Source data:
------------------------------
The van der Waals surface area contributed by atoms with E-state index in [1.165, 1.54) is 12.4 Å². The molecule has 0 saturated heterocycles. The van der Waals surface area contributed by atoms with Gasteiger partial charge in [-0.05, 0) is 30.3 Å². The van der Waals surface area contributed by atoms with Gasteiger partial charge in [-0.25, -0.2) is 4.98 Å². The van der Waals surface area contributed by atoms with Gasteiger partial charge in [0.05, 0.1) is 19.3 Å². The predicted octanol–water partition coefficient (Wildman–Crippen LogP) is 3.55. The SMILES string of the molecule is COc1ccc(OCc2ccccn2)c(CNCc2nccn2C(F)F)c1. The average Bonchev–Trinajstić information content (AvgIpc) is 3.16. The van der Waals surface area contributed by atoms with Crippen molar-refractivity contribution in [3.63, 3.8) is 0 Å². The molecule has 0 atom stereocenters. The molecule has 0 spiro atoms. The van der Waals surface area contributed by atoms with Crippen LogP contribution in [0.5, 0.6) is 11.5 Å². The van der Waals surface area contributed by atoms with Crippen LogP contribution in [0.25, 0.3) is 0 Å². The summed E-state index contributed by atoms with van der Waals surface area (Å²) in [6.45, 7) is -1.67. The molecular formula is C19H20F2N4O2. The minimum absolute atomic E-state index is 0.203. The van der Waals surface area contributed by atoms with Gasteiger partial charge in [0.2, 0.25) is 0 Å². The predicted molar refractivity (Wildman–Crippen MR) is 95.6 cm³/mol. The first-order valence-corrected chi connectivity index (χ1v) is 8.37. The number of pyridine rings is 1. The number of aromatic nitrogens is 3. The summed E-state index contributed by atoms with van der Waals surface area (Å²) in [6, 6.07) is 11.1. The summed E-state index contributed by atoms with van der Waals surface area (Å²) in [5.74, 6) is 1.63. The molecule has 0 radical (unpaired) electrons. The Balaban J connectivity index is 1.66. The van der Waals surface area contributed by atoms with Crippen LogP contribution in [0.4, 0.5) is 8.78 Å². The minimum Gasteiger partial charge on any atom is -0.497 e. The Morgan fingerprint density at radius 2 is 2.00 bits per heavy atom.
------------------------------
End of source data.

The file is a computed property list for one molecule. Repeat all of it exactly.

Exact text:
The van der Waals surface area contributed by atoms with E-state index in [1.165, 1.54) is 12.4 Å². The molecule has 0 saturated heterocycles. The van der Waals surface area contributed by atoms with Gasteiger partial charge in [-0.05, 0) is 30.3 Å². The van der Waals surface area contributed by atoms with Gasteiger partial charge in [-0.25, -0.2) is 4.98 Å². The van der Waals surface area contributed by atoms with Gasteiger partial charge in [0.05, 0.1) is 19.3 Å². The predicted octanol–water partition coefficient (Wildman–Crippen LogP) is 3.55. The SMILES string of the molecule is COc1ccc(OCc2ccccn2)c(CNCc2nccn2C(F)F)c1. The average Bonchev–Trinajstić information content (AvgIpc) is 3.16. The van der Waals surface area contributed by atoms with Crippen molar-refractivity contribution in [3.63, 3.8) is 0 Å². The molecule has 0 atom stereocenters. The molecule has 0 spiro atoms. The van der Waals surface area contributed by atoms with Crippen LogP contribution in [0.5, 0.6) is 11.5 Å². The van der Waals surface area contributed by atoms with Crippen LogP contribution in [0.25, 0.3) is 0 Å². The summed E-state index contributed by atoms with van der Waals surface area (Å²) in [6.45, 7) is -1.67. The molecular formula is C19H20F2N4O2. The minimum absolute atomic E-state index is 0.203. The van der Waals surface area contributed by atoms with Gasteiger partial charge in [0.2, 0.25) is 0 Å². The predicted molar refractivity (Wildman–Crippen MR) is 95.6 cm³/mol. The first-order valence-corrected chi connectivity index (χ1v) is 8.37. The number of pyridine rings is 1. The number of aromatic nitrogens is 3. The summed E-state index contributed by atoms with van der Waals surface area (Å²) in [6, 6.07) is 11.1. The summed E-state index contributed by atoms with van der Waals surface area (Å²) in [5.74, 6) is 1.63. The molecule has 0 radical (unpaired) electrons. The Balaban J connectivity index is 1.66. The van der Waals surface area contributed by atoms with Crippen LogP contribution in [0.4, 0.5) is 8.78 Å². The minimum Gasteiger partial charge on any atom is -0.497 e. The Morgan fingerprint density at radius 2 is 2.00 bits per heavy atom.